So it could be fairly stated that, under Canadian law, if a captain left his ship while passengers and crew remained on board and the decision to leave could not be justified as a reasonable step “to ensure the safety of the vessel and of persons who are on board,” then the captain could not be said to be properly exercising “overriding authority and the responsibility to make decisions with respect to safety,” as required by the ISM Code and could also be in breach of the Canadian legislation.
And yet, vague though the law may be on this point, the unwritten expectation that captains will stay with their ships continues to shape their actions in crises, the public response, and legal verdicts.
In 2012, Captain Francesco Schettino, master of the Costa Concordia, grounded his ship on the Italian island of Giglio. The cruise ship, bearing over 4,000 passengers and crew, appeared to be wrecked largely as a result of Schettino’s recklessness. He then left his stricken and listing ship for a lifeboat while hundreds of passengers and crew struggled to get to safety. He was ordered to get back on board to assist with the evacuation of passengers by an officer of the Italian Coast Guard. Schettino claims that he accidentally slipped and fell into the lifeboat, but a crewman who testified at the trial said the captain deliberately leaped into the boat. In any event, Schettino refused the Coast Guard order to return to his vessel.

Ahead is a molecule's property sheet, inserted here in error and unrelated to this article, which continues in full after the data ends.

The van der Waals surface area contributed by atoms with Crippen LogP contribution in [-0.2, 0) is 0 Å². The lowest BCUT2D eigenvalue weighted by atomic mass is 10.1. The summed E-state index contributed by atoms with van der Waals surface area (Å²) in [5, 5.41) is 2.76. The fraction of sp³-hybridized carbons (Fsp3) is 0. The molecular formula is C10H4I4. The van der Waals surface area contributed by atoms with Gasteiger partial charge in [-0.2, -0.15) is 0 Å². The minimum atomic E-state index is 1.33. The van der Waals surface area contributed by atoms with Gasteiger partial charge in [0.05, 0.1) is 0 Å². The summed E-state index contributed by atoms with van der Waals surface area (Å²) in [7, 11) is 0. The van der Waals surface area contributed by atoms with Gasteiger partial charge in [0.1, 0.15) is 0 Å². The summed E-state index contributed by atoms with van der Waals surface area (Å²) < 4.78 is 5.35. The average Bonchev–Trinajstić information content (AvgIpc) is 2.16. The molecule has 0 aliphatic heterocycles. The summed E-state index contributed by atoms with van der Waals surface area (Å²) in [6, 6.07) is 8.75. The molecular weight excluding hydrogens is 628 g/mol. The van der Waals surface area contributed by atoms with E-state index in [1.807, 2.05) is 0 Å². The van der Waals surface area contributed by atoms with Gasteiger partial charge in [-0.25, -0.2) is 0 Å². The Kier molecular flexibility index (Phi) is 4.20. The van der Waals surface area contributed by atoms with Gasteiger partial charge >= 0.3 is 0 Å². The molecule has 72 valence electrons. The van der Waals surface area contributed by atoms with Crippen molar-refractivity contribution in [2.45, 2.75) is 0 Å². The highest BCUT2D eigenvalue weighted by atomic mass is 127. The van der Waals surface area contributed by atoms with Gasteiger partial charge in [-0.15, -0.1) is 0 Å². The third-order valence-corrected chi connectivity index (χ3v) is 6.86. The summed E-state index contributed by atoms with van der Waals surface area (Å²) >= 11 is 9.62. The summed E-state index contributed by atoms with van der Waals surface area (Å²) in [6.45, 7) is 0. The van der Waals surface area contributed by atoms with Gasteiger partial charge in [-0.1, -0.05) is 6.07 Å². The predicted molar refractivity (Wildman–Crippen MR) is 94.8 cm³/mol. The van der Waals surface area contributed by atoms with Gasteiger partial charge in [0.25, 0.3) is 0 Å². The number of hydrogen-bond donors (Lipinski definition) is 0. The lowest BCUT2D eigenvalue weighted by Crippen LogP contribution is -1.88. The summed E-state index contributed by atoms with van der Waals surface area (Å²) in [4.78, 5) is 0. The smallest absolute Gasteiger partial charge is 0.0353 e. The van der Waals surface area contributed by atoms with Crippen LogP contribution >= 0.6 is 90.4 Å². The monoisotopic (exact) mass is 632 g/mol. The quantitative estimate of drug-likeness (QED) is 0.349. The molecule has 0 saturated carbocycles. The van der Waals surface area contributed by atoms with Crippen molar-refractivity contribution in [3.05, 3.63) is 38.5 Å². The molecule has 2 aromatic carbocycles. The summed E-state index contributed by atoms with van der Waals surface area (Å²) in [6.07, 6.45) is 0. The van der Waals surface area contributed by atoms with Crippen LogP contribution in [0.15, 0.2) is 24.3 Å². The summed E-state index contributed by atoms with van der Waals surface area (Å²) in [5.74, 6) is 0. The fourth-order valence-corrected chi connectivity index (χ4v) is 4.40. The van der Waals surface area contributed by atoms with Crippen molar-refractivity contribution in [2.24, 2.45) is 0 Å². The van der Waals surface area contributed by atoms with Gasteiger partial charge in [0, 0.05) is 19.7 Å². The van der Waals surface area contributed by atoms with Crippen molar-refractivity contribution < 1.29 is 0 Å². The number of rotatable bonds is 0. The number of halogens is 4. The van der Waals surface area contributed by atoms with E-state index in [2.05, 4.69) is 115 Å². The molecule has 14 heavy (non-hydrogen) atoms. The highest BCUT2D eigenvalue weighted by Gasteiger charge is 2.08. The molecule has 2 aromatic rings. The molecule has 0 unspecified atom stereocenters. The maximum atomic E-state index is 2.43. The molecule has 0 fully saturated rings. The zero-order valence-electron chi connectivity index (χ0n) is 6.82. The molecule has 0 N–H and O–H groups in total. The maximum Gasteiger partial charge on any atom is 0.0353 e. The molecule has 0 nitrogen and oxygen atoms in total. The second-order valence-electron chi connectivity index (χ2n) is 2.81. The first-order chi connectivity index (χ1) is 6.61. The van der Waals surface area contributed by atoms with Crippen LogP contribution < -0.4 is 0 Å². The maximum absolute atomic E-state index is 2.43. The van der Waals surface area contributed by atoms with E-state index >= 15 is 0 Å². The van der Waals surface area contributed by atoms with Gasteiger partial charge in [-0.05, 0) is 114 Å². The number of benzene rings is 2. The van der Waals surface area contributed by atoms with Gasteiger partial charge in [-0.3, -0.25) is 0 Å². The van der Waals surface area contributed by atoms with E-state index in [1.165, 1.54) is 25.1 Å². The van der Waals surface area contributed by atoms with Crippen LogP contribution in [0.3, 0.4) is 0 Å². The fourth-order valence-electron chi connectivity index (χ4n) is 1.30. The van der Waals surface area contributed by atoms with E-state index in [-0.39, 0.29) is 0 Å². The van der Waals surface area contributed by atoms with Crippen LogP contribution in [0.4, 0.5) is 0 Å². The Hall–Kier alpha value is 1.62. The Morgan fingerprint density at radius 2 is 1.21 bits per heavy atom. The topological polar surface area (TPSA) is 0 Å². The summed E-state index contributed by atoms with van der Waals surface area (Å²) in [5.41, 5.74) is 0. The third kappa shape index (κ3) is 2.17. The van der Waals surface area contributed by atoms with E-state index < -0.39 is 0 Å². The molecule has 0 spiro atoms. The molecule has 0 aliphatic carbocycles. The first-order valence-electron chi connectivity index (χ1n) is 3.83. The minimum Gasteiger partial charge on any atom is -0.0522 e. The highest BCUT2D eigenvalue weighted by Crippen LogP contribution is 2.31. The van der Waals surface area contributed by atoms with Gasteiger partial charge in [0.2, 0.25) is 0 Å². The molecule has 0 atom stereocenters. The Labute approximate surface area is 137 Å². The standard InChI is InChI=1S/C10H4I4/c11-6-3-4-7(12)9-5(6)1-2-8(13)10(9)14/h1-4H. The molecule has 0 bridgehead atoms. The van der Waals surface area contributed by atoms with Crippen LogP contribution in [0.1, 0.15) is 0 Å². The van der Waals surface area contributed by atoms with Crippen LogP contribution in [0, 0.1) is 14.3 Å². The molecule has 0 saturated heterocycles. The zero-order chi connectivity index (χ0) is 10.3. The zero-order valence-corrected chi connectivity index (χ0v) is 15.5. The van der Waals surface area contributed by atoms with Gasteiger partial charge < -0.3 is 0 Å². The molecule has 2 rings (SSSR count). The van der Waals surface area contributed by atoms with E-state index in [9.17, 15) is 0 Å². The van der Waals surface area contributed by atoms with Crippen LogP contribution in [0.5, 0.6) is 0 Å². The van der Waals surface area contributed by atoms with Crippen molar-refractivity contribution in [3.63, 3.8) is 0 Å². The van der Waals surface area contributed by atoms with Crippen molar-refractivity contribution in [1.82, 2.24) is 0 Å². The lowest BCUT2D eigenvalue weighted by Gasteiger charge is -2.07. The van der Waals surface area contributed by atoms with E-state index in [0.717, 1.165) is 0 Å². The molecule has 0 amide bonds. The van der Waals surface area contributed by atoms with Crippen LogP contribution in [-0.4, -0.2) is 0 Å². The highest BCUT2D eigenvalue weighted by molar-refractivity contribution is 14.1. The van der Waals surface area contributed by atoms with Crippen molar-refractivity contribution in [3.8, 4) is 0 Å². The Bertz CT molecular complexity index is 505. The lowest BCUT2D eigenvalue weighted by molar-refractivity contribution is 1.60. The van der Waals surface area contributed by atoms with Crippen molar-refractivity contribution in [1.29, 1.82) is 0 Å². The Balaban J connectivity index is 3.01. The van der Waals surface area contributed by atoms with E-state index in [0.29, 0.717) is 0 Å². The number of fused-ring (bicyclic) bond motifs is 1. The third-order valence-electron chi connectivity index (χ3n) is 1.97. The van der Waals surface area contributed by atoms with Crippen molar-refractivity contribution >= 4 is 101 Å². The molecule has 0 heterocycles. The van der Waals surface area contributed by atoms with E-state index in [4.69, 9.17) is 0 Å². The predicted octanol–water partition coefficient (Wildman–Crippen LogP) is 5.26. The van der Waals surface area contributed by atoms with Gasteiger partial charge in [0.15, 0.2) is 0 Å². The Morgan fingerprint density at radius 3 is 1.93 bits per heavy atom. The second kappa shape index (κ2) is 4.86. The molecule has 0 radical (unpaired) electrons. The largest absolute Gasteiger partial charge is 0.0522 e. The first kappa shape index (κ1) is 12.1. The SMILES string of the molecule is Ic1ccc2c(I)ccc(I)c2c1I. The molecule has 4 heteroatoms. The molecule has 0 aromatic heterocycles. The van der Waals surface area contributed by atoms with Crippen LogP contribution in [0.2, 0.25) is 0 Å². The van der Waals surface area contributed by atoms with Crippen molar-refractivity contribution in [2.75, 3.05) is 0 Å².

His behavior might be considered merely pathetic had the incident not led to 32 deaths and resulted in a complicated and expensive salvage and wreck removal operation. Schettino was charged with manslaughter and with “abandonment” of his ship under Italian law. Following his conviction he was sentenced to a total of 16 years in prison—10 years for the deaths of the 32 passengers and crew, five years for causing a shipwreck and one year for “abandoning” his ship while hundreds of passengers and crew remained on board.
Or take the case of Captain Yiannis Avranas of the Greek liner Oceanos, who in 1991 left the ship as it started to sink off the South African coast. He claimed he did so to better coordinate the rescue efforts from a helicopter. He reportedly stated, “When I order abandon the ship, it doesn't matter what time I leave. Abandon is for everybody. If some people like to stay, they can stay.” One difference, though, was that all people on board Oceanos were rescued, so Avranas could claim that supervising the evacuation and rescue efforts from the relative safety of a helicopter was the best thing to do. Indeed, he made exactly that argument. Nevertheless, a Greek board of inquiry later concluded the captain and four of his officers had been negligent.
Schettino was held to be guilty according to Italian law, and Avranis was found negligent under Greek law. Their moral abandonment of their passengers and crew cannot be justified under any law or custom. Many other captains, though, have exceeded their legal obligations, remaining on board to the last or going down with their ships. Those choices reflect tradition and the individual captain's sense of duty and professionalism. They were not coerced by the terms of any law, but rather by custom and by their perception of the scope of their responsibilities.